Dyslexia and homeschooling: making the most of your child’s abilities

homeschoolWhen a child has language-learning problems, parents often feel they want to ask every question at once: What’s wrong with our child? What should we do? Where do we turn? Who do we believe? What’s right for our child? These are enormous questions and there are very few one-size-fits-all answers.

Before long, as they wade through their options, parents may ask, Should we homeschool our child? This, too, is a huge question, again without one answer that works for everyone. While we are not experts on homeschooling, we are knowledgeable about the needs of children with dyslexia, dysgraphia, and other language-processing disorders and one of our observations is that homeschooled kids often benefit from individualized, focused instruction they simply cannot get in the public schools. Free from the pressures and distractions of peers and the classroom and the strict boundaries of grade-level curriculum, homeschooled children, given adequate support, can bloom into skilled and confident readers, writers, and spellers.

When parents are considering the homeschool option, we often refer them to the International Dyslexia Association (IDA) informational flier entitled Why Homeschool a Student with Dyslexia. The fact sheet looks at both the advantages and the challenges of homeschooling a student with dyslexia and makes a number of suggestions, including the important point: “When planning instruction, start the same way any good teacher, tutor, or therapist would begin: with a thorough understanding of your child’s reading, spelling, writing, and comprehension abilities.”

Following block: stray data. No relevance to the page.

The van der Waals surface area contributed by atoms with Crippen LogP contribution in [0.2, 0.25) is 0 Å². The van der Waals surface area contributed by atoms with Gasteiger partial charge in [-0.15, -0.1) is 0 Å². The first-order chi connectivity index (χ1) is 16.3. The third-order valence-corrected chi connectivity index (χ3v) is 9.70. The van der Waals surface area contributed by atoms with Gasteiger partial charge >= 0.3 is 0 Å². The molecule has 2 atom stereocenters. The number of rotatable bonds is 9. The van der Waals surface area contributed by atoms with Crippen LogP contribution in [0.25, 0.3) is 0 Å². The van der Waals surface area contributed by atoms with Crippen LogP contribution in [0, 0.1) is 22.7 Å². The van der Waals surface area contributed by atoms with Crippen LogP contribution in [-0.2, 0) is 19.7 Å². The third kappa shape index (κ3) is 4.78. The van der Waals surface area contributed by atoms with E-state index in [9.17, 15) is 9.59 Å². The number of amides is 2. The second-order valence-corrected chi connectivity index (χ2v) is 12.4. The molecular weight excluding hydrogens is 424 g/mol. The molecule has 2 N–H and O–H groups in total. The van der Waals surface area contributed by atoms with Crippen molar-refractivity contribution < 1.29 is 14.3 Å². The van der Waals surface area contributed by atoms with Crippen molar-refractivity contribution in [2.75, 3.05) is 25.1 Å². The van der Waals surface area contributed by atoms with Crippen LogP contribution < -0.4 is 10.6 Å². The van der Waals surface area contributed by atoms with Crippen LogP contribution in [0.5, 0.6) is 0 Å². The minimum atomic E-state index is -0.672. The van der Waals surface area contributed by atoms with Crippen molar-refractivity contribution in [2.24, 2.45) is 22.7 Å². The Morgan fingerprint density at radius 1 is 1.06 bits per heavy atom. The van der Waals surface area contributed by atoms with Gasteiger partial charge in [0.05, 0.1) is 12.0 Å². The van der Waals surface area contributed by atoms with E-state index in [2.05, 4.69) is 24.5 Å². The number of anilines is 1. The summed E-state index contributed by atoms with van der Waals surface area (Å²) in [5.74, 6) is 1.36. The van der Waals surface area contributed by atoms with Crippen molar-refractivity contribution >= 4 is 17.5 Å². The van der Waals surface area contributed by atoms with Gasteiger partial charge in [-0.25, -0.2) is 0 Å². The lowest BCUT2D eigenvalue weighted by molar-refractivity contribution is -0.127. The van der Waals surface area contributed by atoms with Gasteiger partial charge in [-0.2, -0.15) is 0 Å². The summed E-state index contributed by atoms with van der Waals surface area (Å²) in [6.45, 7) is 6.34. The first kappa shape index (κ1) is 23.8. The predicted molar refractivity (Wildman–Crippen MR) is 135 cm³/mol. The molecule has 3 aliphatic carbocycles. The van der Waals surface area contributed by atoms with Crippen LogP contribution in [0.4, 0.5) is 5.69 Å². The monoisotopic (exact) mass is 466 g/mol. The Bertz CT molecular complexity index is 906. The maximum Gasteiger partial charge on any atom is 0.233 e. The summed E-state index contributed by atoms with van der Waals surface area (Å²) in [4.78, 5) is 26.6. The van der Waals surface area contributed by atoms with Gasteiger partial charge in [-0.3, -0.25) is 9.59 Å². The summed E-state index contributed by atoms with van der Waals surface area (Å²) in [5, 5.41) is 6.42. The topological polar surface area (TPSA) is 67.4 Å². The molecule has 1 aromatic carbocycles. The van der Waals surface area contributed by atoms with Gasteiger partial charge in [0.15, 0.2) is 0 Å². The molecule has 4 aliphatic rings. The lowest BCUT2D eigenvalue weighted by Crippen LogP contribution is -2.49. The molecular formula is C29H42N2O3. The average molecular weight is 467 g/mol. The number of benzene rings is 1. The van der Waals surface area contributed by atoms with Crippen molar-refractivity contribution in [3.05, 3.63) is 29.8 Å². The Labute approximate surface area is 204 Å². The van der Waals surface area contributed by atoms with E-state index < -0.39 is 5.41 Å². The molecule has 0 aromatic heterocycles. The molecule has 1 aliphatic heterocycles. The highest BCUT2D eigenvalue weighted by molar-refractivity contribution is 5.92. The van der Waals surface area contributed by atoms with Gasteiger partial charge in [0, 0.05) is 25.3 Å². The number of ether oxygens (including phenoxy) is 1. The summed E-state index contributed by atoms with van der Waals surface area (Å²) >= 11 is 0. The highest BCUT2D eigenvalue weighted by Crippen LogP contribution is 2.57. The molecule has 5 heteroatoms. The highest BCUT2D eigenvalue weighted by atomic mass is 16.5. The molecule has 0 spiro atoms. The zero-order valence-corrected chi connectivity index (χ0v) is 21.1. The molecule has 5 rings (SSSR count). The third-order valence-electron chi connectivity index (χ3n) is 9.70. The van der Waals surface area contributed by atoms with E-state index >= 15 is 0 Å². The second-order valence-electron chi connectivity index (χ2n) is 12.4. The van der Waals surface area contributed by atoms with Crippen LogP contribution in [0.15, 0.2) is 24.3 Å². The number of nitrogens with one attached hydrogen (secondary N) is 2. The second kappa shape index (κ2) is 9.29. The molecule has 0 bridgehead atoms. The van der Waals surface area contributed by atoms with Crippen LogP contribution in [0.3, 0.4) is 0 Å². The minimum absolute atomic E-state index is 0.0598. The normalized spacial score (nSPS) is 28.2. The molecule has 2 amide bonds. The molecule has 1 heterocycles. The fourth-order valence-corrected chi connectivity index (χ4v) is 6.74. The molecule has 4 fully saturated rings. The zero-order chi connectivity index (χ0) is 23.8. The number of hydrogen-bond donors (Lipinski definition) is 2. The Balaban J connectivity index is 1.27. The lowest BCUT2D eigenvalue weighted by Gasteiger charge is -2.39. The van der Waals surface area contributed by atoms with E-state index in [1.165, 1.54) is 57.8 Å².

What that means is that your child’s abilities should be assessed in a comprehensive evaluation by a qualified professional, such as a psychologist, speech-language pathologist, or clinical educator. The results of the test are collected in a report that includes a diagnosis and a plan for intervention outlining recommended steps for treatment. With that report in hand, parents are much better equipped to decide whether they can manage their child’s schooling at home or whether they should seek other options. For more information on testing, see the IDA Fact Sheet Testing and Evaluation and see an extensive list of other free IDA Fact Sheets here.

To read what some homeschool bloggers have to say about their experience with Lexercise, visit Kris at Weird Unsocialized Homeschoolers (to see other posts, type Lexercise in the search field, which is in the right sidebar on the WUH blog) or read comments by Maureen Spell at Spell Out Loud.

If your child is struggling with words, Lexercise can help. If you are considering homeschooling your dyslexic child, Lexercise can provide the skilled support you need. We offer online, research-based services to help struggling readers, writers, and spellers — no matter where they live! Take a look at our Online Dyslexia Testing and Treatment page or contact us at Info@Lexercise.com or 1-919-747-4557.

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Sandie Barrie Blackley, MA/CCC

MA/CCC - Cofounder and CKO

Sandie is a speech-language pathologist with more than 30 years of experience in the private practice sector. She is Visiting Assistant Professor of Communication Sciences & Disorders at University of North Carolina Greensboro, and founder/owner of the Language & Learning Clinic, PLLC, a private practice in Elkin, NC, and Greensboro, NC, specializing in communication disorders, including disorders of reading and written language.